Days were passing and we were waiting patiently. We were in a safe place, which was most important. As for the rest, we got used to it, slowly. The truth is that I was crying almost constantly those first 3 years. I remember how my youngest daughter had high fever and they did not want to call the ambulance. Despair had been followed by hopelessness and anger.

What did you think about that time?

I had doubts in my mind several times. Did we take a good decision? What is going to happen? Long days and sleepless nights opened lots of unanswered questions. But we were together as a family and this was a great help. Not everyone in the camp had been that lucky. That feeling has been, in its own way, very rewarding. We shared all our feelings together, good ones and bad ones. By sharing, the burden seemed to be less heavy.

And your children? How did they feel about the change? Did they attend the school?

The children were crying a lot, at the beginning. And I was crying with them. It was a difficult time, for all of us: a new place, a strange people, a different language. We adjusted slowly. Our children started to play with kids from Ukraine, China, Georgia and Afghanistan. We watched them with my husband and we prayed to God for their careless childhood, their possibility to get an education and fulfil their dreams. They did not attend the school. All the time, they were with us. We were learning new words together, words that we caught coincidentally.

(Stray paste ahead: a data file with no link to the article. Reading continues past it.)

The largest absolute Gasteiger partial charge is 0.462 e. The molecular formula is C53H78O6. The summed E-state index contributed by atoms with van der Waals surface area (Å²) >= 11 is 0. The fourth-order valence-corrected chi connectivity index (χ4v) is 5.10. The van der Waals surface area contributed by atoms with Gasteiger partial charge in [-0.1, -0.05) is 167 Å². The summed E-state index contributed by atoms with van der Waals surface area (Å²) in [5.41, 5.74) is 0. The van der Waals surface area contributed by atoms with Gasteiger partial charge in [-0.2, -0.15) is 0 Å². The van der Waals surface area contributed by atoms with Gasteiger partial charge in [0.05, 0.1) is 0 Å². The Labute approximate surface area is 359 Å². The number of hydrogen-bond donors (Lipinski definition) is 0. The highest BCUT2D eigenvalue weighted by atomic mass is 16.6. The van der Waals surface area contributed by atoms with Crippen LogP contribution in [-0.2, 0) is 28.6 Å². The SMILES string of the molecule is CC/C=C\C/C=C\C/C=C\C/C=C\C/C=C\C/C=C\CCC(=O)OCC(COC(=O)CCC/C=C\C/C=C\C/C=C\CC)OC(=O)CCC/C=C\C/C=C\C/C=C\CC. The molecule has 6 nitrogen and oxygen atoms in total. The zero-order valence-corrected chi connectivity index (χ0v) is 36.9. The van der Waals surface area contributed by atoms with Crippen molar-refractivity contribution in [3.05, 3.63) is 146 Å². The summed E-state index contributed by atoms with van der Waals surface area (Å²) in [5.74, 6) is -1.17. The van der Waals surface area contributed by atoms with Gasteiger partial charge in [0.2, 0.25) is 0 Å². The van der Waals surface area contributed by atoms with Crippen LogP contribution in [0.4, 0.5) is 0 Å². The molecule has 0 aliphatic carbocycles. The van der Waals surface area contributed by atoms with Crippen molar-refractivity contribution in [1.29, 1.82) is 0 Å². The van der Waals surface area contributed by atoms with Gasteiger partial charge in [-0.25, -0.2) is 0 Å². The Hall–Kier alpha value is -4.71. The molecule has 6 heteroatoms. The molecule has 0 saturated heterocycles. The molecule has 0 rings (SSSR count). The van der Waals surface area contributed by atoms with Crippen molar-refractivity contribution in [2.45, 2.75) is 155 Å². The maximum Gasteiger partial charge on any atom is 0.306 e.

Subsequently, all your family had been granted subsidiary protection. What happened afterwards?

Yes, after 6 months of waiting we had become persons with subsidiary protection. We received a „little asylum“. With the new status, we received the benefit of 100 € each, altogether 500 €. We bought travel tickets to Norway for the money. Our initial intention had been Scandinavia; we wanted to reach our aim. Our friends were waiting for us there; they had secured the accommodation for us. But, 3 days later, the police came there to search for illegal migrants and caught us. We ended up at the police station once again.

Did they deport you?

Yes. No cries, no pleas, nothing helped. We spent 9 months in the Norwegian refugee camp, but the past has caught us up. I sat on the luggage and said that I want to stay. I could not stop my tears. But we had subsidiary protection in Slovakia, so they have returned us. We had a police escort with us all the time, like a foreign delegation (laugh). Now, with distance, I can laugh at it. That time, I was worried about us and our fate when we would return to Bratislava.

Where did you go from the airport?